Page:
Polpo Chelsea

Polpo Chelsea

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Polpo Chelsea is one of a small network of Polpos that have exploded out across London. Russell Norman’s original successful attempt at creating a Venetian bàcaro in the heart of Soho has found an appreciative audience amongst London’s fickle gastronauts. Polpo has had enough success that it’s evolved into the kind of chain restaurant that lesser chains resent and bitch about behind its back. What really sets Polpo Chelsea out from the pack is its rather covetable location; taking residence in the bend of the large L-shaped terrace (or should that be piazza) next to Duke of York Square. On a sunny evening, admittedly a rarer occurrence now October has us in its claws, Polpo even attains a jazzy European atmosphere; hard to find elsewhere in the smog-strewn capital.

Whilst the outdoor dining area was certainly crowded during our visit; the tables were placed far enough apart that the surrounding buzz of conversation was invigorating rather than oppressive. All of the set-dressing in the world won’t help if the food isn’t up to snuff of course, so my companion and I tried not to allow the Felliniesque atmosphere turn our heads too much. The Polpo menu offers something approximating Venetian tapas; with some seriously headline grabbing fish on offer. Getting into the spirit of things with a crisp and sweet Polpo Bellini (£7.50) bubbling on my lips, we helped ourselves to a cichèti of fried stuffed olives; an oddly playful snack that deserves a broader audience. Appetites piqued, we reeled in a platter of fritto misto (£10.00) along with sautéed tiger prawns with chilli & garlic (£9.50) to complete the aquatic theme. The fritto misto was a particular success: white bait, squid and prawns deep fried in a delightfully light, flaky batter. As a result the rich taste of the fish came through beautifully, with the prawns such a stand out that they perhaps took some of the spark out of the resolutely un-deep fried tiger prawns. Said prawns were nothing to sniff at though: closer in size to miniature bananas than those you can find in the supermarket, with a bold taste diffused through an opulent chili and garlic sauce.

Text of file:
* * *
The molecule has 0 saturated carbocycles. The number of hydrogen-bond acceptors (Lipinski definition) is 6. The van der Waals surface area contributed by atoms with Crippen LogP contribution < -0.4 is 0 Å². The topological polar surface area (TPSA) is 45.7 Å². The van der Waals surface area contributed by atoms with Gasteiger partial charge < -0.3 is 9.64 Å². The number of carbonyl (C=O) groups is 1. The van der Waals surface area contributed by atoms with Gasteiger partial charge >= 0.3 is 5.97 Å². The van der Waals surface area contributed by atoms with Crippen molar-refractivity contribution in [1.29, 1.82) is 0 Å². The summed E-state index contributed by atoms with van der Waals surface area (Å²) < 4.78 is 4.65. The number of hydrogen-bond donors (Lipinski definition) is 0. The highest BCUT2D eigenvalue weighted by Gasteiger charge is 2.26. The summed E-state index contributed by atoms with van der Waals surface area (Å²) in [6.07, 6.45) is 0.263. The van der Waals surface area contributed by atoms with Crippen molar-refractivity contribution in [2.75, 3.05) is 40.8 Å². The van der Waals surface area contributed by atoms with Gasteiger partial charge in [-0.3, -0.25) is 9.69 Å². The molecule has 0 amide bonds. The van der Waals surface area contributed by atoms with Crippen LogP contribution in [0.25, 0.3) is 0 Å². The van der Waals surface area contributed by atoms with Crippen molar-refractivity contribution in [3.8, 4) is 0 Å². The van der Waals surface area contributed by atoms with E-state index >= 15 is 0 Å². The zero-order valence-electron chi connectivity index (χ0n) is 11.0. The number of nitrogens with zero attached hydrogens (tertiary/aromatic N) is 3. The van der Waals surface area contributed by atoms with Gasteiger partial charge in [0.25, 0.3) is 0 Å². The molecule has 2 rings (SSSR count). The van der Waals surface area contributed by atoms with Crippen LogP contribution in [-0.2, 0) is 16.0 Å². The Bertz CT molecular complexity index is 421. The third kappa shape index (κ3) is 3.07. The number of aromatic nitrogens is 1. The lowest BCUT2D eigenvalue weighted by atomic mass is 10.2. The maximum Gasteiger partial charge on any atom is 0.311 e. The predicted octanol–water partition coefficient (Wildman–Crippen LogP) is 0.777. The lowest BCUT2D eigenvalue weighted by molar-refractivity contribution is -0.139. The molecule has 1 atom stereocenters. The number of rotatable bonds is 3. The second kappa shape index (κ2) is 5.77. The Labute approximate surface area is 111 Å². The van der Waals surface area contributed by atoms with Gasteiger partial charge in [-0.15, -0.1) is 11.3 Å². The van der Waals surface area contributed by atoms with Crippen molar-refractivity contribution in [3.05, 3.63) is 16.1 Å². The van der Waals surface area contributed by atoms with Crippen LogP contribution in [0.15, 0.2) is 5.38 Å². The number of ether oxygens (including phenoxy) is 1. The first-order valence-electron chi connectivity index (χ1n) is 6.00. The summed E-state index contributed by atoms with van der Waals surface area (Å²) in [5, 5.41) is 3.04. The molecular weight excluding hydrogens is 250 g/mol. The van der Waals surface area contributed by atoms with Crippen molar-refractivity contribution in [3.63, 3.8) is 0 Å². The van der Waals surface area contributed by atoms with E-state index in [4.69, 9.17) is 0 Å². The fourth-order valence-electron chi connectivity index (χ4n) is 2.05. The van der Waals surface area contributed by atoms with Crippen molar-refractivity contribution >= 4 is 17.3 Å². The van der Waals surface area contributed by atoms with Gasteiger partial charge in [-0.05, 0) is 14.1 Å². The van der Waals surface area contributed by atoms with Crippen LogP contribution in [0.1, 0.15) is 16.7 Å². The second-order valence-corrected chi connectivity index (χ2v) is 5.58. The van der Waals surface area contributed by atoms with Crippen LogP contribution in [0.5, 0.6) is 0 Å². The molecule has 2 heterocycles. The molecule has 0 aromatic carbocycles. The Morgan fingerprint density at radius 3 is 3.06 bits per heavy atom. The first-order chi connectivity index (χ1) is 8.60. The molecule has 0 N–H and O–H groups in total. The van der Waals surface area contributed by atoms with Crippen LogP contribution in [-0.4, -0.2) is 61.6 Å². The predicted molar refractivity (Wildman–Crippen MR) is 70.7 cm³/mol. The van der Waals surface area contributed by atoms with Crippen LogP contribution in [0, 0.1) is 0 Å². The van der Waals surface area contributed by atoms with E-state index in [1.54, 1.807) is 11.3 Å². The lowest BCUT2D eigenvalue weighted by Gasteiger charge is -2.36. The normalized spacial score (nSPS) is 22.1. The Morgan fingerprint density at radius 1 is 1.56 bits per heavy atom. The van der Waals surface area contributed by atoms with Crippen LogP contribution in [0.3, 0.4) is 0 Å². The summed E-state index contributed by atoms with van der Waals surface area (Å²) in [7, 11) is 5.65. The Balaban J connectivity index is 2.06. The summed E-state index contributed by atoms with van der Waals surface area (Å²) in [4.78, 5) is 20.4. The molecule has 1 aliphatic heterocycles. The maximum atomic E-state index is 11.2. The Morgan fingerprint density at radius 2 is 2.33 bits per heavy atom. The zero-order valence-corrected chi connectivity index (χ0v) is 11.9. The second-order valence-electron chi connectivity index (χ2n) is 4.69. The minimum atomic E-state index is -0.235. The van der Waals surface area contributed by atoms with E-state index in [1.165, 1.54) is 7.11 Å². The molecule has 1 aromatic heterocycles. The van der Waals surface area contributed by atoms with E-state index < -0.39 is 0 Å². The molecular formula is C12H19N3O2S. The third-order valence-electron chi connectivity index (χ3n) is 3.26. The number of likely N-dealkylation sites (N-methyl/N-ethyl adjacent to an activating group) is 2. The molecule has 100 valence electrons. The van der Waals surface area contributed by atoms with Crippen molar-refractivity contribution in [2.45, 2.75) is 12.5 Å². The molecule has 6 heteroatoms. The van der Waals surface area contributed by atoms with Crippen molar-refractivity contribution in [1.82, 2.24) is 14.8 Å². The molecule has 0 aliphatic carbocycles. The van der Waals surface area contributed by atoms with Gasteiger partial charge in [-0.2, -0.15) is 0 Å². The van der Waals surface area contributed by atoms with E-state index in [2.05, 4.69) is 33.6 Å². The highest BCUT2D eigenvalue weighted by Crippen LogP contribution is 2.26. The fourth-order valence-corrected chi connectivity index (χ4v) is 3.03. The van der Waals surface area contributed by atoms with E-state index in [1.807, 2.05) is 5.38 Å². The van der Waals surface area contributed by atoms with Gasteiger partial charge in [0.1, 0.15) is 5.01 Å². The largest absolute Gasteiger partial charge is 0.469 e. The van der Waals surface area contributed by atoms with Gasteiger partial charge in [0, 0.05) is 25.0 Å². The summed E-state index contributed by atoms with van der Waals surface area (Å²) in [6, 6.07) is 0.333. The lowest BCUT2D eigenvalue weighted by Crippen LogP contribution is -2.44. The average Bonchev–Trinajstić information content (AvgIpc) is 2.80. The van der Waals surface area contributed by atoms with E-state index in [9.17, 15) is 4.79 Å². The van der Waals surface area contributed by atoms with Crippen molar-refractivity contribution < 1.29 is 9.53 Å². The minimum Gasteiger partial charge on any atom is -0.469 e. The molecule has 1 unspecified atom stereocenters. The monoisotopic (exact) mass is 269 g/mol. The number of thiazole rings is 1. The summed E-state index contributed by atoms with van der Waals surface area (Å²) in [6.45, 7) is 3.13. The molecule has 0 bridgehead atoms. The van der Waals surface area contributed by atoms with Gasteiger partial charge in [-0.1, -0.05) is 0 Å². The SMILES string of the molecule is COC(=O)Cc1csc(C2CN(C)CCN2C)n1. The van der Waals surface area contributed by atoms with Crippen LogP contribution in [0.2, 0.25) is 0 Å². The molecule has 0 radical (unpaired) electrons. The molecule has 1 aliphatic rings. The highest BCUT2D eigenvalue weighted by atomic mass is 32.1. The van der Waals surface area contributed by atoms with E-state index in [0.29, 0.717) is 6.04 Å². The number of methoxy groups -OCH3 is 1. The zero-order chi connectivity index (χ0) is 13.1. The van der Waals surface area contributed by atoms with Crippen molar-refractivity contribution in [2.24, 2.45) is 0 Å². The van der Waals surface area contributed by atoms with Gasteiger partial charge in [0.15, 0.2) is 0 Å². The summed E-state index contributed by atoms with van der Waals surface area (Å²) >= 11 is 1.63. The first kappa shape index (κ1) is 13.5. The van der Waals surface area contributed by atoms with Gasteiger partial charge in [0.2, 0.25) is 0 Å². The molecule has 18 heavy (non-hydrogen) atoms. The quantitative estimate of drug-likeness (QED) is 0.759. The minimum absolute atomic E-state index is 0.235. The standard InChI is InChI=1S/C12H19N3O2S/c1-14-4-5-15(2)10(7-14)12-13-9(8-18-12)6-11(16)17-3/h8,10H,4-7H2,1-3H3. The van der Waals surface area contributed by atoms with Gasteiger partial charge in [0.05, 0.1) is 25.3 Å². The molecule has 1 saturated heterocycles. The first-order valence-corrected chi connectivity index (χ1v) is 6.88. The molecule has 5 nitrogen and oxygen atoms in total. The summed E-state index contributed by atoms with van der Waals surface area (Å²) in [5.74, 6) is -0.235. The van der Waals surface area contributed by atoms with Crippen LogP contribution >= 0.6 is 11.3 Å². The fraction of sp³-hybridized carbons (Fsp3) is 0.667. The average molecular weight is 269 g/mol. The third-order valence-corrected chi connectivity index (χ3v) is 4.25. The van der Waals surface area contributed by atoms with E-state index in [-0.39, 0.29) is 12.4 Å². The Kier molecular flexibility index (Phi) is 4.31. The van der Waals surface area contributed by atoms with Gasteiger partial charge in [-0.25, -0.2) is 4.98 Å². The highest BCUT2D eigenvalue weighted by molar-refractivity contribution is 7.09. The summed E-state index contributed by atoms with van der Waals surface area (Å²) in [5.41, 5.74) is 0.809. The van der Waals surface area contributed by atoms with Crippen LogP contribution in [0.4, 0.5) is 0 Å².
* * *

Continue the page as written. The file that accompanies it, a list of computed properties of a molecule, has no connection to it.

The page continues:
Stepping away from the ocean, we also sampled the duck served black olive & tomato ragù and gnocchi (£8.80), the tomato ragù was the real hero here, with the duck very much playing second fiddle to the pasta. Whilst it was certainly a showstopper it was also deeply filling, which should definitely be considered if you’re shooting for four plates rather than three. Desert arrived in the form panna cotta with strawberries (£5.00) just in time for the sun to complete its passeggiata over the western horizon. It certainly went down smoothly but didn’t massively stand out compared to the other courses, though perhaps as night drew in we were feeling the cold a tad. Polpo Chelsea provides hearty fare at not too exacting a price with ambiance to burn. Maybe save it for a sunny day though!

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